- Hillary Clinton’s campaign chairman, John Podesta, has ties to implicated Sberbank in the “Panama Papers” tax-avoidance scandal.
- John Podesta’s brother Anthony, who bundles campaign donations for Clinton, is listed as the lobbyist for the Sberbank account.
- Sberbank is linked with companies used by members of Russian president Vladimir Putin’s inner circle to shift government funds into personal offshore accounts.
- This is the first Panama Papers story to touch an American political figure.
Hillary Clinton’s campaign chairman, John Podesta, has ties to Russia’s Sberbank, which has been implicated in the “Panama Papers” tax-avoidance scandal.
A report parsing through what is currently known to be included in the Mossack Fonseca data leak about Russian corporations found that Podesta’s eponymous Podesta Group lobbying firm took on Sberbank as a client only a month ago. John Podesta’s brother Anthony, who bundles campaign donations for Clinton, is listed as the lobbyist for the Sberbank account.
According to the Washington Free Beacon report, the Podesta Group’s lobbying registration form lists three other entities affiliated with Sberbank: “Cayman Islands-based Troika Dialog Group Limited, Cyprus-based SBGB Cyprus Limited, and Luxembourg-based SB International.”
Both Sberbank and the Troika Dialog Group are linked with companies used by members of Russian president Vladimir Putin’s inner circle to shift government funds into personal offshore accounts, according to allegations leveled by the International Consortium of Investigative Journalists (ICIJ), the group managing the Panama Papers story – for example, leaked documents from Panamanian law firm Mossack Fonseca that showed Troika Dialog secretly signing away interest in a Russian truck manufacturer to an offshore company called Avto Holdings, owned by close Putin friend Sergei Roldugin.
This and many similar transactions are characterized by the Panama Papers journalists as examples of how “offshore companies affiliated with Putin’s friend had privileged rights to control large stakes in strategic Russian enterprises, to receive dividends, and to buy these stakes for laughable sums.”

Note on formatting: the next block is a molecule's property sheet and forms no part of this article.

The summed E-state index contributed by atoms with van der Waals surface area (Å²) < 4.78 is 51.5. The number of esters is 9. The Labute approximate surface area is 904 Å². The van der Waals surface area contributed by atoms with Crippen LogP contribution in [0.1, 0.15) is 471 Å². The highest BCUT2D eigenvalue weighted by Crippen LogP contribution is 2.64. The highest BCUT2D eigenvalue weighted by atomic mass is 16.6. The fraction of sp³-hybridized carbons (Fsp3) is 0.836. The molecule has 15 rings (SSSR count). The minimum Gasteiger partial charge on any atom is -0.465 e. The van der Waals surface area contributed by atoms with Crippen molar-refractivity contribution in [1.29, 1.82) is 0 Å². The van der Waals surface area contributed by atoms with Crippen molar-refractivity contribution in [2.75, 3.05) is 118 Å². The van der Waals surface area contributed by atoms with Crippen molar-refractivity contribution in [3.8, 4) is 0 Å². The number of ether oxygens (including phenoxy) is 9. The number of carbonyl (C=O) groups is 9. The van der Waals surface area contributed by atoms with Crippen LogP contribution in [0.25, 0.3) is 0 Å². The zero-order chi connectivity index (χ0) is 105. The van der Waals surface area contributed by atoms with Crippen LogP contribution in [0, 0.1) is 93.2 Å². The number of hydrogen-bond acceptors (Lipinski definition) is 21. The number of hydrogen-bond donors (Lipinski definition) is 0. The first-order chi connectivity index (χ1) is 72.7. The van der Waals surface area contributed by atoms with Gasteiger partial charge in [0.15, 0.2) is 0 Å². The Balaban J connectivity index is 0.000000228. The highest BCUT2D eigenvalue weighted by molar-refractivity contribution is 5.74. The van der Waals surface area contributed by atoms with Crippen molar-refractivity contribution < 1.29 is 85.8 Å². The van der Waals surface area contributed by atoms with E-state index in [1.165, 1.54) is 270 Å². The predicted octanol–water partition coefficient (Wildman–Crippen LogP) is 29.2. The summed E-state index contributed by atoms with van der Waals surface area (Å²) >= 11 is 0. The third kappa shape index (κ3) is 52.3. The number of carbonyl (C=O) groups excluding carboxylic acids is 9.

It is further noted that Sberbank is nominally a private company, even though it has “apparent ties to the interests of Russia’s ruling elite,” which allowed the Podesta Group to avoid the much more detailed paperwork required when lobbying for agencies of a foreign government.
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This is the first Panama Papers story to touch an American political figure, leading to some speculation that Clinton and her media allies knew it was coming and have been trying to hustle the news cycle along to keep it from damaging the Clinton campaign. Both the tax-avoidance angle and the notion of Clinton campaign big shots working for Putin cronies are narratives that could prove useful to her rival Bernie Sanders at this delicate stage of the Democrat primary race.
The dearth of Panama Papers stories with big American names leads some to suspect the agenda of the ICIJ. In response, ICIJ director Gerard Ryle defended his group’s control of the data by saying, “We’re not WikiLeaks. We’re trying to show that journalism can be done responsibly.”
WikiLeaks did not take that comment lying down:
There is also the matter of whether anything exposed by the Panama leak is illegal. No such allegations have been made so far, although the obscure legal loopholes exploited by some of the political figures involved do not look very good to their constituents, especially when so many of those leaders are socialists and authoritarians who rail incessantly against “tax avoidance” and hidden wealth themselves.
Also, leftists around the world believe that government power has penumbras that reach beyond the law, giving politicians the right to attack private citizens for perfectly legal activities. When ideology calls for an assault on complex legal conduct as vaguely immoral, or politicians need a convenient scapegoat in the private sector, they do not hesitate. Now those same people expect to be indulged when they are caught in the middle of arrangements they would normally excoriate.